OTTAWA — A Liberal MP who's stayed out of the House of Commons for months says he's been busy with other important work.
"Time spent in the House is a part of a member's work but despite that I decided to do something concrete for a cause I truly care about," Montreal MP Nicola Di Iorio said in the Commons Tuesday.
The speech ranged widely, even touching on the historical mistreatment of Italian-Canadians in the Second World War.
First elected to represent St. Leonard-St. Michel in 2015, Di Iorio has been sending mixed messages about his future in politics since April, when he announced he was leaving but without giving a timeline. More recently, in a long Facebook post, he said he'd resign next Jan. 22.
The New Democrats raised a question of privilege in November, charging that Di Iorio's absence meant his constituents haven't been properly represented. If Di Iorio had been away for inadequate reasons, B.C. MP Nathan Cullen said, perhaps he should be expelled from the Commons.
Di Iorio, answering the NDP's allegation, said he's been doing other work, especially on the government's cannabis legislation. He said he believed there had not been enough awareness raised about the dangers of legalizing the drug. He said the timing of his resignation was challenging because he is involved in promoting awareness about impaired driving.
He's also been working as a lawyer outside politics, he said, which is valuable for a politician because it grounds a person in the real world.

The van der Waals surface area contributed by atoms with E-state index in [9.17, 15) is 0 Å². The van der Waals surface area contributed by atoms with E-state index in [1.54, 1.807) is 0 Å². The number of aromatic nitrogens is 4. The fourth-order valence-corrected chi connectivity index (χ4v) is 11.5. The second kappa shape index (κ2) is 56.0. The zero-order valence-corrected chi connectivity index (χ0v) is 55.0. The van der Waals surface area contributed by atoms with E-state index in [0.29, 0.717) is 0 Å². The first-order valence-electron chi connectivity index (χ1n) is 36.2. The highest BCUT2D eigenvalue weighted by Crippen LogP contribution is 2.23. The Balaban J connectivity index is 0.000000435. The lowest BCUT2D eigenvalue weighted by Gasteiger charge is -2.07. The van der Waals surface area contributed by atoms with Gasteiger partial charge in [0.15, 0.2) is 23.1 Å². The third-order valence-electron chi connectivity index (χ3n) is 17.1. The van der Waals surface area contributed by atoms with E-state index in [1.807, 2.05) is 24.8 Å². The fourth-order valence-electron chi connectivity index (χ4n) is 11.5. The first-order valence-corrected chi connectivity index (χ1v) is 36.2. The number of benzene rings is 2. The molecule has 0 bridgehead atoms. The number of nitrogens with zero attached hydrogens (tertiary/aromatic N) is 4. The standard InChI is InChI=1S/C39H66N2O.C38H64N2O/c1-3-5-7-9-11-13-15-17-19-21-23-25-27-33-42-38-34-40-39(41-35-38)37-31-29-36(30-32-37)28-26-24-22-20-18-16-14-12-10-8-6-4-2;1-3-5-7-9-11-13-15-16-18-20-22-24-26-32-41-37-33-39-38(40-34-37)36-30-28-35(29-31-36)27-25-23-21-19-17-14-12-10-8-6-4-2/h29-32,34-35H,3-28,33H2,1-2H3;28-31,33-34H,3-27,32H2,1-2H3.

Di Iorio said he's been open about his evolving plans to leave office. Di Iorio said he raised the issue in the House in June before heading back to his riding to talk to his constituents. Di Iorio said his work continued throughout the summer and he had to cancel his vacation plans. It was sometime in August, he said, that his concern about representing his constituents was made public.
"During that time I have worked on behalf of my constituents and my community, over the past few months I have undertaken work on issues that I truly care about," he said. Many of those issues are taking up all my time right now."
In December, he says, he was told — he didn't say by whom — that he would be absent from the House for a few weeks, during which he would focus on various other tasks and would not receive a salary.
Then he began talking about history.
"On the 10th of June, 1940, our government interned Canadians of Italian origin on no grounds, with no charges and no trial," he said. "I have known many of these people. I knew them as a child but it was only when I became an adult that I understood why people were talking about it — but at the time these people were already seniors and to date Canadians of Italian origin still suffer from the stigma of that collective trauma at the time."
To this day, he said, nobody has apologized.
The Canadian Press